pic: 4587-Sheet Metal Chassis



Ask if you have any questions.

I have made this chassis for practice and to try out sheet metal maybe sometime soon. We have a sponsor with some crazy bending and cnc laser machines so we figured we would try to take advantage of that. What you see here is a Tex-Hex-Coast drive inspired by 148 and 971. It is made entirely of .090" 6061 T6 except for the stainless steel .125" wheel module plates. I also took some design ideas from 3847 and 3928. Leave comments and feel free to leave suggestions. I am trying to make this the best it can be.

Very cool Cooper, a lot of things I plan to look into in the fall are in this.

One thing that I am definitely going to look at adding is a belt or chain connecting the modules on each side. 148 has them this year. I think it’s a huge improvement for when two of the wheel modules come off the ground.

I am also going to try to remove the plates that mount the motors inside of the wheel wells. They caused us problems since they aren’t really piloted with gear they are driving. We have had some gear wear issues because of it.

What gearing is this designed for right now? We are definitely looking at going faster next year with the amount of motors we can put on the drive. We did 6:1 and 14:! this year and we could have probably done closer 5:1 and been fine.

Also I like the third CIM mount, 12 motor drive is the future for sure. (before anyone doesn’t get this, that was a joke)

I have plans to put connecting belts between each omni wheel. There are also places for two tensioners for the belts between the omni wheels that will press down on to the top of the belts.

You are going to remove the interior gearbox plates? Are you going to try to float the motors with the wheels like 1477 did?

It is designed for a 5:1 for 4" Omni Wheels, and 14.4 for the 3.25" traction wheel. Should be good enough for this type of setup. I think the speed will be just right for the type of driving I like to do.

Oh, and those strategically placed Swiss cheese holes may never be used :stuck_out_tongue:

We definitely won’t float the motors. I’m not sure exactly what the plan is yet but the we need a better way to force the plate to be aligned properly if we would do it again. I have also thought about moving the motor mounts to between the two wheels but haven’t actually CADed anything yet.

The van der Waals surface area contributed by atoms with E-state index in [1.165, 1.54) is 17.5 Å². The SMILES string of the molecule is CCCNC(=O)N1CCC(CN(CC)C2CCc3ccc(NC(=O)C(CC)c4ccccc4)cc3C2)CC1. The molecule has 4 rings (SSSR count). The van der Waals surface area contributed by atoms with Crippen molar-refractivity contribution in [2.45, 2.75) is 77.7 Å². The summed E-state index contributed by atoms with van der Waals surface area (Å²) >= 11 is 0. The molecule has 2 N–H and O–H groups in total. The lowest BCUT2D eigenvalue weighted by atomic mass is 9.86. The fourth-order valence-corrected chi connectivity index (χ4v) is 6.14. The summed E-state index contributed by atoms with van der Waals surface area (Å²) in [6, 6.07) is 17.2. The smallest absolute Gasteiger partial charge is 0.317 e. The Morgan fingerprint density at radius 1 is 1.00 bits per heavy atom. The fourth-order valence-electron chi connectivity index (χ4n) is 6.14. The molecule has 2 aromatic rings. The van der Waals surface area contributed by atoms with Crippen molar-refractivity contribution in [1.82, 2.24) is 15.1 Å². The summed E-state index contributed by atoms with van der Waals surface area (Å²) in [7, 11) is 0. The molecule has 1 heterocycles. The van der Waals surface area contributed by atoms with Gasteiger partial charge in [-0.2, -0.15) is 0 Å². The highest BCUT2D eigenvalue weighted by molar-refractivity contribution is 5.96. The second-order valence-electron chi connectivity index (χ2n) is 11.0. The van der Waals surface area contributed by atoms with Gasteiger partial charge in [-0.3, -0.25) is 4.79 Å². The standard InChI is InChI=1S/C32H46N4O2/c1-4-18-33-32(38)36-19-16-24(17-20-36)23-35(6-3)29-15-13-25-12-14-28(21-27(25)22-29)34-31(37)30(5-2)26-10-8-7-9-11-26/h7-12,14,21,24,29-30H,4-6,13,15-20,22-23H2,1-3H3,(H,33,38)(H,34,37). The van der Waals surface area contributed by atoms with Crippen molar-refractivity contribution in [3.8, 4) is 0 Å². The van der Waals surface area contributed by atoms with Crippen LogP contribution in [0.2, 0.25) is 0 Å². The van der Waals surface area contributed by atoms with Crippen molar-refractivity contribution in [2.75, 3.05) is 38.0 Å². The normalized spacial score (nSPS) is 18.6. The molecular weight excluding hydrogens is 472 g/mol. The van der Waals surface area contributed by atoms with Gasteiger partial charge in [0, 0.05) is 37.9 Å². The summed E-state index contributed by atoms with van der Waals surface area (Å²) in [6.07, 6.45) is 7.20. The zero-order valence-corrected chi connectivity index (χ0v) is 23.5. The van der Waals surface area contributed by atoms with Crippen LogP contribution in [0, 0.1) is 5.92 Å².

Originally I had intended to put all four motors in one gearbox in that middle space between the wheels , but I couldn’t really find an easy way to make that work while still making it simple to build. I may do some more playing around with the arrangement. I am definitely going to keep the shape of the chassis like this though. I hadn’t really understood the reason behind 148 and 971’s hex and ocot sided frames until you told me at Comic-palooza.

If this is your first time with sheet metal, definitely talk to your sponsor and find out what bend radius they recommend for a given thickness, as this will be driven by the tooling they use. Usually not a huge deal, but updating this after the fact can be somewhat hairy on complex structures depending on how you define your flanges.

Right now, your radii look far larger than what I typically see used for .090" Aluminum, although 6061 vs. 5052 would call for a larger bend radius. Generally, 5052 is recommended for sheet metal work, but some teams do use bent 6061.

Yes hex chassis designs are going to be very popular in the coming years. Depending the game I wouldn’t be surprised to see 50+ next year. However the GDC could easily through a huge obstacle in the middle of the field and make it harder to use standard drive trains.

The sponsor my team has does use a .25 bend radius for .090" 6061 T6 it does seem big but that’s what they call for for 90* bends. Other angles will be different though with BD and BR I just haven’t put those in.

I feel like GDC has been holding back in terms of field obstacles in recent games. The fields have been mostly ALL flat recently and the real “obstacle” has been defense at least as long as I have seen FRC. It seems like it will be soon that the GDC will put a huge obstacle on the field.

I would agree, especially considering the incessant whining about high-speed defense this year. dividing the field is the best way to prevent this, though 2012 was too defense-less IMHO

Play around with it and see how you like it. Our team was 8 sided this past year and most people assumed it was to prevent getting stuck in pins however the real reason is that the extensions on the left and right sides allowed us to fit our shooter on top of our robot inside the frame perimeter. While we did notice it was slightly harder for someone to pin us we did find ourselves getting stuck because one of the sides would brush up against and object (side wall, other robots, etc) and would spin us into them. Our driver had to learn that he could no longer run up the side of the field and needed to stay several inches away so he could continue to drive in a straight line.

Every team needs to come up with their own opinions but our team won’t be doing a multi-sided robot again for the purpose of making it harder to pin us.

I’ve done some reworking to remove the gearbox motor plates. The motors now mount directly to the channels which contain the wheel modules. I also added a handy battery mount.

Image found here:

What are you using to articulate your modules? I can’t figure out how you plan to drop the traction wheel. :frowning: